January 20th, 2009
Getting Hired and Keeping the Job

Once you’ve made the big transition through job searching and landed the job, the next goal is job success. There are specific skills you need to know and use to be successful at your job. It’s important to practice these skills prior to starting the job. This isn’t a complete list but will point you in the directions.

First impressions show from day one. You only get one first impression.
From day one, it’s a good idea to check with your manager about what’s most important. Employers say many people lose their job because they don’t use good work habits and not because they are unable to do the job.
The following list of suggestions is based on feedback from a majority of surveyed employers.

Employer Expectations
• A positive attitude is one of the most important factors in achieving job success. Don’t carry negative feelings into your new workplace. Resolve them elsewhere.
• How long will it take to get to work? Allow a few extra minutes for traffic problems and let your manager know beforehand if you are responsible for your children’s school run in the mornings. Set an alarm clock to help you get up. Being reliable and dependable gains the trust and respect of your new employer.
• Good attendance is always important. If you’re going to be unavoidably late or out sick, ask your manager the proper method of informing them.
• Know and follow all office rules, policies and procedures. Read the employee manuals. Ask your manager if there is one in place for newly recruited staff.
• Listen and learn. Be open to new ways of doing things, even if you were taught differently in school or on a different job. Don’t be quick to find fault, criticise or complain until you can prove you can do something a better way.
• Meet and exceed your employer’s expectations.
• Learn all you can about the job you were hired to do before thinking about moving on or up.

Communication
• When you need to talk with your manager, ask when would be a good time to meet.
• Take advantage of your performance reviews.
• Stay calm.
• Learn from them. Ask how you can improve.
• Show results or job-related classes you’ve taken. Most managers appreciate employees who are concerned about performance and in finding ways to improve. Your job success is also their success.
• Be a team player. Be willing to help.
• Know the goals of your job and how your job fits into the overall organization. Avoid a “know-it-all attitude.” Try to fit in with the team. Keep your sense of humour.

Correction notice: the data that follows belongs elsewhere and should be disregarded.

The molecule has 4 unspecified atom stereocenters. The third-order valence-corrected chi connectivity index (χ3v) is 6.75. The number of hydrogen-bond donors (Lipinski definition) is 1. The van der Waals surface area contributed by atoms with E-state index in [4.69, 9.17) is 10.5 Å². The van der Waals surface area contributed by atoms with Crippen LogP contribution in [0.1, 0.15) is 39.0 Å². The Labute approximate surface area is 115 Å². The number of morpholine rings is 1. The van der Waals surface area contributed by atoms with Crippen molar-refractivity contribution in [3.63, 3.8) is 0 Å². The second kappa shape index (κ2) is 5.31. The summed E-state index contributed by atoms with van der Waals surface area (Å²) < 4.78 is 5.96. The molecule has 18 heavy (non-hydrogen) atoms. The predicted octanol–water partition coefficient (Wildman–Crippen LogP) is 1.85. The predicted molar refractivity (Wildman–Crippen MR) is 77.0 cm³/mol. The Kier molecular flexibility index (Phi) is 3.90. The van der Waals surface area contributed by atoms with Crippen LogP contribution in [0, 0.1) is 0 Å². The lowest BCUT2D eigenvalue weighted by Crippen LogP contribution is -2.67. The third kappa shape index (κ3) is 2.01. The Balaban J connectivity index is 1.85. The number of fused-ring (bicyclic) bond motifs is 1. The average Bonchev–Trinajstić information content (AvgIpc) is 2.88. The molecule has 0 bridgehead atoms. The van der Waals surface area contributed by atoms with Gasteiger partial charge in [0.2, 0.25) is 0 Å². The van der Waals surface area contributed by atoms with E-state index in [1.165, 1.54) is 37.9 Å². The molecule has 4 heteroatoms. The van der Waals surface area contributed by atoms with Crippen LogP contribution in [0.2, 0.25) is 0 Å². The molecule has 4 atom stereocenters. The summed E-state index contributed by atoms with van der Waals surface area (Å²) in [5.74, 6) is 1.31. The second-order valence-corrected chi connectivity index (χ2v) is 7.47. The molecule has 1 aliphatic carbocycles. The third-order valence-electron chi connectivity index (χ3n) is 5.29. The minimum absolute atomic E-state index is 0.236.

• Ask for help when you need it. If you make a mistake, let your manager know immediately. Find out how you can fix it.
• Follow the proper chain of command. Discuss items with your manager first.

Personal
• Prior to starting the job, have your transportation and day-care needs fixed up so you don’t immediately have to take time off. Have an emergency plan for day-care and transportation.
• Be willing to learn new skills. Review things with your manager at an appropriate time.
• Take time in making new friends. Find positive and upbeat co-workers. Avoid negative, highly critical and over gossiping people.
• Be clean and well groomed. Wear clean and job-appropriate clothes. Pay attention to how your co-workers are dressed.
• Keep your personal life and problems at home.
• Do not use the employer’s equipment and time to do personal things like making personal phone calls, using the copy machine or resolving your personal problems on the job. If you’re having trouble resolving personal problems, counselling, support groups or employee assistance programs may be useful.
• Create a responsible image and dress for the job you want next.
• Be patient with yourself and your employer. It takes time to get used to, learn and like a new job.
• Volunteer for projects and committees if your work is completed and your manager approves.

Getting Along With Others
• Don’t express your opinions, biases or prejudices about others while you’re at work. Diversity is a priority in the workplace.
• Accept criticism as constructive. Don’t become defensive or take criticism personally. Thank the person for their input. Consider changing if it’s warranted.
• If you’re unsure how to handle the situation, check with your supervisor.
• Always be friendly to everyone. Be willing to go the extra mile. This creates goodwill with employers, co-workers and customers.
• Notice who your boss relies on and model yourself after them.
• Find a mentor, someone who knows the employer and the job well enough to coach you or show you the ropes.
• Realise playing politics or power games could be dangerous and backfire on you.
• Treat everyone with courtesy and respect.
• Remember that as you climb the career ladder, you may meet the same people on your way down the ladder.
• Keep your emotions under control. The job isn’t the place to express or show your opinions or feelings.
• Show appreciation. Let your manager know you appreciate their training, support, input, feedback, etc.
• Strive to be positively recognised.
• Be friendly and helpful to everyone at all levels.

Do you have further tips? Please feel free to share them with us.

Founder, Catherine's Career Corner. The career site empowering and inspiring ambitious candidates of all ages and professions to thrive and work smarter on their careers. Gladly helping you to explore your career at any stage.

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